Chief Justice Noel Arrigo and Judge Patrick Vella are being investigated by police over claims that they accepted thousands of liri in return for reducing a convicted man's prison sentence on appeal by four years, Prime Minister Eddie Fenech Adami said yesterday.

Making the announcement at a news conference at the Auberge Castille yesterday evening, Dr Fenech Adami said the case was related to the appeal on July 5 of Mario Camilleri, whose sentence was reduced from 16 to 12 years.

Camilleri was originally sentenced to 16 years imprisonment and fined Lm25,000 for regularly trafficking cocaine and possessing a firearm.

The appeal was heard by Chief Justice Arrigo, Mr Justice Joseph Filletti and Mr Justice Vella. Mr Justice Filletti is not implicated in the case, Dr Fenech Adami said.

Dr Fenech Adami said that days before the appeal, the police were made aware of contacts between people representing the accused and Chief Justice Arrigo and Mr Justice Vella.

The prime minister said the two judges were asked to reduce the jail term by four years in return for thousands of liri. However, he did not say how much money was involved.

Dr Fenech Adami said the police continued to investigate the case and discovered that money had been relayed to the two judges.

The questioning of witnesses started after Mr Justice Vella returned from abroad on July 27.

Police Commissioner John Rizzo, who is investigating the case, questioned the two judges separately yesterday.

Dr Fenech Adami said he felt the case was so important that it merited an official reaction.

"From the government's side, I will promise you that the case will keep being investigated and that any necessary legal steps will be taken."

Earlier in the day, Dr Fenech Adami met President Guido de Marco and opposition leader Alfred Sant over the case.

He said Dr Sant also agreed that the case was one of national importance and that it should not be dealt with in a partisan matter.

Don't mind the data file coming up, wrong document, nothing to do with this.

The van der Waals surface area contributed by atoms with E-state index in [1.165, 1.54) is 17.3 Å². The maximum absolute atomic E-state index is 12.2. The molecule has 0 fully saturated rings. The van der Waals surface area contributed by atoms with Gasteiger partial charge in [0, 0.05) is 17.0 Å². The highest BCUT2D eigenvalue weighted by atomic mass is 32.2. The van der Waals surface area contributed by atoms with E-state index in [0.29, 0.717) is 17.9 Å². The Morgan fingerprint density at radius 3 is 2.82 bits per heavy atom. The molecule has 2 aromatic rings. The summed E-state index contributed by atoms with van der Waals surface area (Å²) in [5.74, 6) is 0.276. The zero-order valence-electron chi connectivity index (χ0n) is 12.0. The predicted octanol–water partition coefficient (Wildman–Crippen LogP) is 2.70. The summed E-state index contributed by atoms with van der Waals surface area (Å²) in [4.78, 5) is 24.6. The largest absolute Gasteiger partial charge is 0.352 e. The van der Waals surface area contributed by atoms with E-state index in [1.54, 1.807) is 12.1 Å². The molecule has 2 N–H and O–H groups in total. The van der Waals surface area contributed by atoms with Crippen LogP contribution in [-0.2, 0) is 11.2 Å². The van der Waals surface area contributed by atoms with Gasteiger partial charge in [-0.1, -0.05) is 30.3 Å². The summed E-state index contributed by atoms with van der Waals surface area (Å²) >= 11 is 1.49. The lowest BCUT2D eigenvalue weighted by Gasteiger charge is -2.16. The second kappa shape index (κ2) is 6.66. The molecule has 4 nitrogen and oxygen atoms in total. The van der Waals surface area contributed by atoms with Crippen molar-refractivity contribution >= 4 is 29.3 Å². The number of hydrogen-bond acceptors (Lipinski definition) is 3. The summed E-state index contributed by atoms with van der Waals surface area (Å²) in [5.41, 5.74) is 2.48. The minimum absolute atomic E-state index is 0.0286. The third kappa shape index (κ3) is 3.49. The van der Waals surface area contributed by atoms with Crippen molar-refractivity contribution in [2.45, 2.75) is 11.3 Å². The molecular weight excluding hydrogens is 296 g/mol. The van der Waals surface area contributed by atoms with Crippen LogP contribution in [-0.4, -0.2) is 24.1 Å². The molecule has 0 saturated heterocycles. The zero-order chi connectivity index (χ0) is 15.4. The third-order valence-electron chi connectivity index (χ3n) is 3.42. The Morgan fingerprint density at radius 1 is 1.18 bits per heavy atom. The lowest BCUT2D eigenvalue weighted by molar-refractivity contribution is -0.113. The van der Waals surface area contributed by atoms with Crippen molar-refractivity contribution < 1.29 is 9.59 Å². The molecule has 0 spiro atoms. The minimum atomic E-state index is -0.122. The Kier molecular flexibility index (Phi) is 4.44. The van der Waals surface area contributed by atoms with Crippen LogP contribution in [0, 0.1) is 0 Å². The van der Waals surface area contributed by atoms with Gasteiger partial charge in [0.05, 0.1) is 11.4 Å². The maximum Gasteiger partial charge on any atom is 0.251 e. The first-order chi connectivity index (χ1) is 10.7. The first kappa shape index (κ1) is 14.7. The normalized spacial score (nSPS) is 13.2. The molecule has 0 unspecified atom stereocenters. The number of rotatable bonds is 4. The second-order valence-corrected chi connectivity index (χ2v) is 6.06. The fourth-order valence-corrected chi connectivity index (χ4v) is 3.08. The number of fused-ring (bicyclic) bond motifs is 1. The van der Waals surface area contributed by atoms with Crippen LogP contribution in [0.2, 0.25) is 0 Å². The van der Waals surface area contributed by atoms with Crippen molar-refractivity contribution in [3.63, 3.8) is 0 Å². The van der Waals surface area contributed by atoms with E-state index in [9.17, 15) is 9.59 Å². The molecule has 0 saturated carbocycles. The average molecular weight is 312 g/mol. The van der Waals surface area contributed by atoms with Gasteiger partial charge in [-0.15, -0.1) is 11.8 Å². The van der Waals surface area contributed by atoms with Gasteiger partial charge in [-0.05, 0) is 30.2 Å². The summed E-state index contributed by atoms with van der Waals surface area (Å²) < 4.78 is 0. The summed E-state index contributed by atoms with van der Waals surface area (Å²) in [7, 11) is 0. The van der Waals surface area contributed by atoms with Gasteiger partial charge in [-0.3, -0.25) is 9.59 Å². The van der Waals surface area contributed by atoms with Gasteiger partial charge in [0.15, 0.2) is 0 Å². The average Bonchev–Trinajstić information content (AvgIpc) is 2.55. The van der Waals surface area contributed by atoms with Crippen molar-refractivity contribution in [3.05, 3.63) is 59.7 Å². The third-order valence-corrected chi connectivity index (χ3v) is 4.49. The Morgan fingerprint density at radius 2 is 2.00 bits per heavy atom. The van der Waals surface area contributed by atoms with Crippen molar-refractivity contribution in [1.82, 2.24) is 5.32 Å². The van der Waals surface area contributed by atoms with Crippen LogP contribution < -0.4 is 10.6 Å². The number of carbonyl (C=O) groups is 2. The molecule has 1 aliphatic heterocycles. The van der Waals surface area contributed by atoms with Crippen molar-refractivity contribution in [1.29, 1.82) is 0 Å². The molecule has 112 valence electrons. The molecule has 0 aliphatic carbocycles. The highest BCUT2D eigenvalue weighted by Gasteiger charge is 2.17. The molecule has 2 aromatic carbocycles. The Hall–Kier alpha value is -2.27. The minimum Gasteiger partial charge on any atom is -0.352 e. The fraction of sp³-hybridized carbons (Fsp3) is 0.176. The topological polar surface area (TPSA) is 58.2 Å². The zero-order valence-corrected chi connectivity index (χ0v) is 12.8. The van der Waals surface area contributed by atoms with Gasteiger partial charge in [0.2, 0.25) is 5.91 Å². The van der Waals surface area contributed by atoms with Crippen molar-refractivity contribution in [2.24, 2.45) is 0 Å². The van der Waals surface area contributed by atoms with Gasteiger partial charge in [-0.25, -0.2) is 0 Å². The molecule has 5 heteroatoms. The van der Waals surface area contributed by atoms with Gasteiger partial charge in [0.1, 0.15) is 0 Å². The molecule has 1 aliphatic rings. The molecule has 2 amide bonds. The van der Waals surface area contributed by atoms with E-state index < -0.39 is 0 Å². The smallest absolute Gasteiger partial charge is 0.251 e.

An emergency cabinet meeting was also held in connection with the matter.

Dr Fenech Adami appealed to the public to wait for the results of the investigation before reaching any conclusions. However, he also urged the public to realise that the country's institutions and laws applied to everybody.

Dr Fenech Adami said the judges had not yet offered their resignation. "The country's laws have to be abided by. Judges can only be removed following certain procedures," he said.

He said the judges were being investigated only in connection with the Camilleri case.

Legal sources said that according to Section 97 of the Constitution, should the case be deemed as one of "proved misbehaviour", it would be referred to the Commission for the Administration of Justice, and afterwards to parliament for impeachment. A two-thirds majority is required for the judges to be removed from their post.

Chief Justice Arrigo, 52, was sworn in as chief justice last January 17, following the retirement of Dr Joseph Said Pullicino.

A lecturer at the university since 1976, Chief Justice Arrigo had also served as president of the Chamber of Advocates, and chairman of the Malta branch of the Institute of Directors.

Mr Justice Vella, 57, was appointed judge in February 1998, after serving as magistrate for 12 years.

He became a lawyer in 1967, and obtained a magister juris in European Law in 1996.

Mr Justice Vella and Chief Justice Arrigo could not be reached for comment yesterday.

Police sources said the police collected Mr Justice Vella from his home yesterday at 9 a.m.

The last case of impeachment involved Judge Anton Depasquale last September, after he had stayed away from court for seven years as he contested the validity of a law setting up the Commission for the Administration of Justice. He viewed the law as being a threat to the independence of the judiciary.

However, he remained in office since the impeachment motion did not receive the necessary two-thirds parliamentary majority.

Comments

Comments not loading? We recommend using Google Chrome or Mozilla Firefox with javascript turned on.
Comments powered by Disqus